Flightshooting has turned out to be a kind of drug to me. If there is some spare time I go for making a new flightbow or trying some new ideas for flightarrows.
Maybe you remember my trials on that gliding- arrow- thing, coming up every now and then in traditional bowery- forums. I have really given it a chance and against my expectations I had ended up 20% succesfully. Sorry, no post about now, but within the upcoming 2 weeks.
Trying gliding- arrows I got the idea that it is not only possible to laminate arrows or to build them up lengthwise( inserting a foreshaft and nocks, like some Native American tribes have done it). It´s also possible to insert a tapered strip of very hard wood into a given common wooden shaft, for to get a relatively light, but anyway hard and barrelled arrow. The following pic will make things very clear:
That´s it! I swear, this is the best arrow I´ve ever shot. I admit not to have shot an Alan Case tonkin- hex- arrow. Cause of the actually very cold winter, I will have to wait some weeks for making some flight- shots, but chronos I´ve done with this arrow are promising a real yards killer.
The building plan:
The making of is not to easy, but manageable and takes some time. First of all check out your wooden arrow shafts, I recommend cedar 5/16″ in diameter and 28″ in length, take the best you´ve in stock: very clear running through growthrings, no knots, physical weight about 150grs, for to end up with an about 180grs. arrow, that´s the best weight for a short flight bow with a drawweight of 45- 49lbs at a 23″ drawlength. Don´t shorten the shaft, the extra length is a must for the making of.
Look for the hardest hardwood you´ve, the inserts should measure about 1/3 of the 23″ arrow length plus 2″ for the taper(1″ in length at each end), a bit more than 5/16″ in width and about 1/16″ in thickness. Make the insert very accurate, I use my small bandsaw and a real tiny Japanese plane for the tapers.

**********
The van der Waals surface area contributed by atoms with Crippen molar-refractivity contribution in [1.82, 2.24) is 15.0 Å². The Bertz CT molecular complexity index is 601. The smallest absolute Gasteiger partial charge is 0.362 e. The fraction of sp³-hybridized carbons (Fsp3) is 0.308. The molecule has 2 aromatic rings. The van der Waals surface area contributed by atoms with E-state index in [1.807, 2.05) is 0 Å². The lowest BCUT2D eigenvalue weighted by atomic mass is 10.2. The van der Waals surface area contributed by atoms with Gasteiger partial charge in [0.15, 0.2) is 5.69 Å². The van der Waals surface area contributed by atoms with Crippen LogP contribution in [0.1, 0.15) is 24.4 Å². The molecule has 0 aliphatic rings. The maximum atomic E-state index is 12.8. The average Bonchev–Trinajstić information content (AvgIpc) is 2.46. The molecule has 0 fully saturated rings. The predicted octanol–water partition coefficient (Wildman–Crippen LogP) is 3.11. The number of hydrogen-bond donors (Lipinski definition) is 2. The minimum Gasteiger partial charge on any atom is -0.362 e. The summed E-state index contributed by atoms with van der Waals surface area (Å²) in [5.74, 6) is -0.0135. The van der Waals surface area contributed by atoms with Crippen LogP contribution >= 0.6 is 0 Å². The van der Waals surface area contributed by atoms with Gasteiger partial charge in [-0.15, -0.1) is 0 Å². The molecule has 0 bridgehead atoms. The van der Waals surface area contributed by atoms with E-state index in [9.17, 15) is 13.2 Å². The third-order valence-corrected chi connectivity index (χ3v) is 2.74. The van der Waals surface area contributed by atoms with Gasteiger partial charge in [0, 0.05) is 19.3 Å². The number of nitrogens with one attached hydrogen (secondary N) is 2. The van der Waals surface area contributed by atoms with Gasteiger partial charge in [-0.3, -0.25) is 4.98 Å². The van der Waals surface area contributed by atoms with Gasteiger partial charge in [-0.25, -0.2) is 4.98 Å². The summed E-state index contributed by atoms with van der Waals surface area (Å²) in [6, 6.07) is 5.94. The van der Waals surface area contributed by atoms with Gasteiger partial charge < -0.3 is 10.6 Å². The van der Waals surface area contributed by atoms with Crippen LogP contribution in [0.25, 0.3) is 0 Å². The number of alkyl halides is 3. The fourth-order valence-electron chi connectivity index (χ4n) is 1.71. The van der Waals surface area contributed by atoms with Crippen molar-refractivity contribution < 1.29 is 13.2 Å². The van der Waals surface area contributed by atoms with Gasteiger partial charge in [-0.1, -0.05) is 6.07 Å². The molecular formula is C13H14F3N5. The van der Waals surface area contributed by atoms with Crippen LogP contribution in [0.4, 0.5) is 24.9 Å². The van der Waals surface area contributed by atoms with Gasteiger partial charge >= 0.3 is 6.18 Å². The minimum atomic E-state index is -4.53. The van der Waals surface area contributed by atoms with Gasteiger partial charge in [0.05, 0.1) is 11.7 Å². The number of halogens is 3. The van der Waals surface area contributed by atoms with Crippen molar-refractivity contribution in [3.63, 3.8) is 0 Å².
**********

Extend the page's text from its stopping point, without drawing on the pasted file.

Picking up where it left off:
Splitting the shaft exactly along the centerline seems to be very delicious, cause it is round. I fix the shaft on a blank with screws(that´s why the shaft is still 28″ in length), an adhesive tape or glue is thinkable. The shaft has not to be splitted its whole length, I split it from the nock side towards the head, stopping at about 2/3 of its length.
After the shaft is cut, the first insert could be glued in.
When the glue is dry, the second insert has to be made, same procedure, but it has to be done exactly in a 90 angle to the first insert.
The inserts at the top and the nock should be calculated well for to get the right weight. I´ve checked out the arrows point of gravity and then cut the inserts: the point of gravity should be located a bit towards the tip. After having done some test- flights I added a second shorter insert at the top perpendicular to the first insert. Beginning with this kind of arrows, this is a try and error- game, but with some experience this will be a very calculable kind of flight arrow. It is even possible to make hollow arrows with this method, when inserting 4 strips of hardwood about a 1/4 in thickness of the shaft, so there is a gap within the arrow.
For to end up with a perfect round arrow I´ve made the jig I was thinking of since years. A kind of selfmade turning machine by using a common drilling machine, some wooden boards and screws. It has turned out to be such helpful jig for every kind of arrow that I´ll post a making of soon. Anyway pics of it.
And the most perfect arrow I´ve ever shot:
Next BowXplosion will again be dealing with flightbows. Succesful flightbows need sharp recurves, so I´ll post a making of naturally grown recurves and a post focused on steam- bent recurves, inclusive a how- to- v- splice recurves.